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News

2017

Staff in North West London champion seven day services

Providing therapy for elderly patients in hospital wards over weekends has been found to significantly improve patient care.

Therapy team leads at Imperial College Healthcare NHS Trust


Providing therapy for elderly patients in hospital wards over weekends has significantly improved patient care, reduced patient’s time in hospital and been welcomed by staff, according to latest trials across North West London.

The trials, which saw existing therapists and consultants change their working patterns to provide an enhanced seven day service, took place in hospitals across North West London.  The aim was to test new ways of working to improve patient care.

The results of the trials showed:  

  • Patients reported being less anxious as therapists and consultants were available at the weekend
  • up to 16 per cent reduction in the average time spent in a hospital bed
  • up to 14 per cent reduction in patients returning to hospital once home
  • up to 25 per cent reduction in patients that were fit to go home but remained in hospital over the weekend due to lack of staff.

National evidence shows that patients who get home as soon as they no longer need hospital care recover better, and are less likely to go back into hospital. Also, elderly patients are less likely to catch an infection, fall or get pressure ulcers at home than in hospital.

Elizabeth Wordsworth, Therapy Executive Lead for Imperial College Healthcare NHS Trust said: “Reducing the amount of time patients spend in hospital improves their recovery, especially when they don’t need to be there. Elderly patients can deteriorate rapidly if they don’t receive regular input from therapists.”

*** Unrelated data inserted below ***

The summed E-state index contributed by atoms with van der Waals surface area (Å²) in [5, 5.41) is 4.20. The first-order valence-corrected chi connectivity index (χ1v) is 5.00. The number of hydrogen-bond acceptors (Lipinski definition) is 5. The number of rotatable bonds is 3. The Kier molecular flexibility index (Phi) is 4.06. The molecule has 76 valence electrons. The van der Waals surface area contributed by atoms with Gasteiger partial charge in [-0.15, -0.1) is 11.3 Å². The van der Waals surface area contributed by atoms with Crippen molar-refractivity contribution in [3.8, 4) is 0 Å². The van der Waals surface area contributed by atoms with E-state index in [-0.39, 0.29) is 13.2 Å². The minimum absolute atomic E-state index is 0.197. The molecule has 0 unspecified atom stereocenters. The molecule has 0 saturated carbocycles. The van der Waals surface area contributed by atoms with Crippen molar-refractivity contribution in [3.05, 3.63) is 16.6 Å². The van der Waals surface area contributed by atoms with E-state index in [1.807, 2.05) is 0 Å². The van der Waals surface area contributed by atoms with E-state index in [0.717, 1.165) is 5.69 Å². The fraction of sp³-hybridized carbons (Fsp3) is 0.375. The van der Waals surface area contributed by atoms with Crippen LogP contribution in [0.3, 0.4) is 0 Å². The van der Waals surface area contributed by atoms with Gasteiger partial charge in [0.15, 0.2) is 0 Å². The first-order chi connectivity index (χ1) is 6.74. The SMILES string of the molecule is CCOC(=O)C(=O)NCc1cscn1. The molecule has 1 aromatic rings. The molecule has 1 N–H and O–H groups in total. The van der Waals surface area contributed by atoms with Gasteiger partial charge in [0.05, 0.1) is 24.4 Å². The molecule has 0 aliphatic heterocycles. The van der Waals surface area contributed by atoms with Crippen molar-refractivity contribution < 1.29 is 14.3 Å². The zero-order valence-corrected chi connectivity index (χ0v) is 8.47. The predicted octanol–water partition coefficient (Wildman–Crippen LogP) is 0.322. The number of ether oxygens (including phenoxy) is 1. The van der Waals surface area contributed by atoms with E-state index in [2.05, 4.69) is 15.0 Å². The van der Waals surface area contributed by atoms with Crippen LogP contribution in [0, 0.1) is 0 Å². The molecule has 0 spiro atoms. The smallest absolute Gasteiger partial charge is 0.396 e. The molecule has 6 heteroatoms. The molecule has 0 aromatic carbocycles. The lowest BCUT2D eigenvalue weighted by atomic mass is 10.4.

Therapists and consultants were keen to take part in the trial schemes to help extend the good practices currently offered five days a week. Therapists found that offering a seven day service removed the traditional Monday morning backlog of work, as patients received the support they required when they needed it, without having to wait for Monday. In removing the catch-up period at the start of the week, therapists were able to spend more time with patients every day of the week. Patient care could also be better planned as there was more staff available to offer support throughout the full week.

Dr Louise McCusker, Consultant Geriatrician, for The Hillingdon Hospitals NHS Foundation Trust said: “The main impact on improving patient care for the elderly seven day services is definitely from having more therapists available at the weekend. Taking part in the pilots was a positive move and we would welcome being able to work this way full-time”. 

North West London’s NHS has been designated as a national first wave delivery site for seven day services, committed to achieving national priority clinical standards in 2017. A second round of the pilots will start in the summer to further test ways of delivering seven day services and focus on driving behavioural changes in the NHS.